How to Scale Personalized Well-Being Solutions for Growth
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Personalized well-being solutions are proliferating, but none have reached blockbuster status. Here are three strategies to pave the way to mass adoption.

Momentum is building for personalized well-being, a science-based individualized alternative to the current mass one-size-fits-all approach. Recent technological advancements and breakthroughs in research have led to new, more tailored options to support a healthier lifestyle. The result is a proliferation of new solutions hitting the market, with consumers and investors taking notice.

All this suggests considerable runway for growth. In this Executive Insights, L.E.K. Consulting looks across the landscape for personalized well-being solutions and highlights some of the key considerations that are shaping this promising sector.

An expanding ecosystem

Solutions that address consumer well-being in a more or less personalized way can be found throughout the nutrition, fitness/weight management and personal care categories (see Figure 1).

Let’s zoom in on some of these companies. 

Noom (founded 2008) is a mobile health subscription that offers behavioral health apps to help consumers lose weight, sleep better and manage stress. Consumers receive targeted advice and track progress against their personal goals. 

Care/of (founded 2016) is a subscription service, acquired by Bayer in 2020, that delivers packs of nutritional supplements customized to health goals and lifestyle. Through an app, consumers can get personalized guidance and keep track of their schedules. 

ZOE (founded 2019) creates individualized nutrition programs. ZOE provides a personalized insight report, a week-by-week plan tailored to the user’s biology. An optional subscription-based app offers feedback on meals and access to nutritional coaches. 

Olay and Pantene Boosters (launched in 2022) are a joint effort between Procter & Gamble and Walmart to launch a collection of boosters for the Olay and Pantene brands. Booster formulas are matched to specific preferences and concerns about hair and skin.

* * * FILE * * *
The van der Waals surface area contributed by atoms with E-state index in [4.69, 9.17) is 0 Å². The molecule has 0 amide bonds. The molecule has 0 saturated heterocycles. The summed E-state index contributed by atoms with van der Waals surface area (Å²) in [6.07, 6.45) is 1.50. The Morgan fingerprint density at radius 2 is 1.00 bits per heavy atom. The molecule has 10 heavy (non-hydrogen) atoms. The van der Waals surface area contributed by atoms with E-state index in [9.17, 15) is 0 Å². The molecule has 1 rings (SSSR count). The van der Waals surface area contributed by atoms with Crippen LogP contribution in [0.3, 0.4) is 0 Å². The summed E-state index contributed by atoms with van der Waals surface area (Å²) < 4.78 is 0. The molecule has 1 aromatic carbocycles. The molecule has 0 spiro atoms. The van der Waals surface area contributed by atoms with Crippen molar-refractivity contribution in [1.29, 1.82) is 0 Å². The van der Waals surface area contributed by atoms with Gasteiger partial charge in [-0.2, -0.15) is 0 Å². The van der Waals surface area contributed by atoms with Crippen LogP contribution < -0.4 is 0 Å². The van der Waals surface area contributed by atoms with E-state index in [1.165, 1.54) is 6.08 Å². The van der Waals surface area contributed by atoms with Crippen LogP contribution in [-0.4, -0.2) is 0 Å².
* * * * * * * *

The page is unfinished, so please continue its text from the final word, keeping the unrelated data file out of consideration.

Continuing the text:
In addition to offering individualized consultation, brands in the well-being space have a variety of methods to gather the data necessary for personalization (see Figure 2). Care/of uses online questionnaires that consumers complete. ZOE uses at-home biomarker test results that consumers provide. Digital health company Levels uses sensor devices that consumers wear. And supplement maker Rootine uses DNA tests from biological samples that consumers submit. 

A step change in consumer awareness  

Until 2020, consumer awareness of personalized well-being solutions was fairly low. That changed with the COVID-19 pandemic, which ushered in a period of renewed focus on self-care and accelerated awareness and interest in personalized well-being. 

Consider the traction that personalized nutrition has gained. A 2021 L.E.K. survey found that, pre-pandemic, only 39% of U.S. consumers had heard of personalized nutrition services. Afterward, awareness rose to 53%, which is a major improvement, although there is still room for growth (see Figure 3). 

The study also found that 40% of consumers — including 55% of consumers ages 25-44 — are interested in technology-enabled personalized nutrition solutions.  

Investment and M&A activity demonstrate confidence in enduring demand

Investors are picking up on the personalized well-being trend. Recent examples of leading consumer brands investing in personalized well-being brands show the interest of larger CPG groups in entering this market and its potential for scale (see Figure 4). Nutrition isn’t the only category seeing investment activity. Function of Beauty, a New York City-based maker of custom shampoos and conditioners, expanded into personalized skincare after acquiring Atolla in 2021. Atolla formulates its products with input from at-home tests.

Investing in this attractive market

Learn about the data. In evaluating potential investments or acquisition targets, it will be critical to understand how the company is getting the data, the cost of acquiring it and their artificial intelligence (AI) capabilities for using it. Organizations need robust data for AI to derive meaningful insights, but data acquisition methods have different levels of cost and accuracy that can impact a brand’s profitability.  

Get more specialized. Targeted use cases are likely to have a more engaged consumer (think brain health or women’s health). This has implications for profitability as a more engaged consumer is likely to have higher “stickiness” and lifetime value, driving profitability. 

Insist on efficacy. A feedback loop, such as blood retesting or performance dashboards, supports long-term behavioral change. That in turn can drive customer retention and overall profitability. 

The evidence is in — consumer interest in personalized well-being is on the rise, setting the stage for market growth. For investors, a critical first step is to begin identifying potential targets and jump into diligence, using internal or external resources, of key areas such as data strategy, target consumers and profitability.

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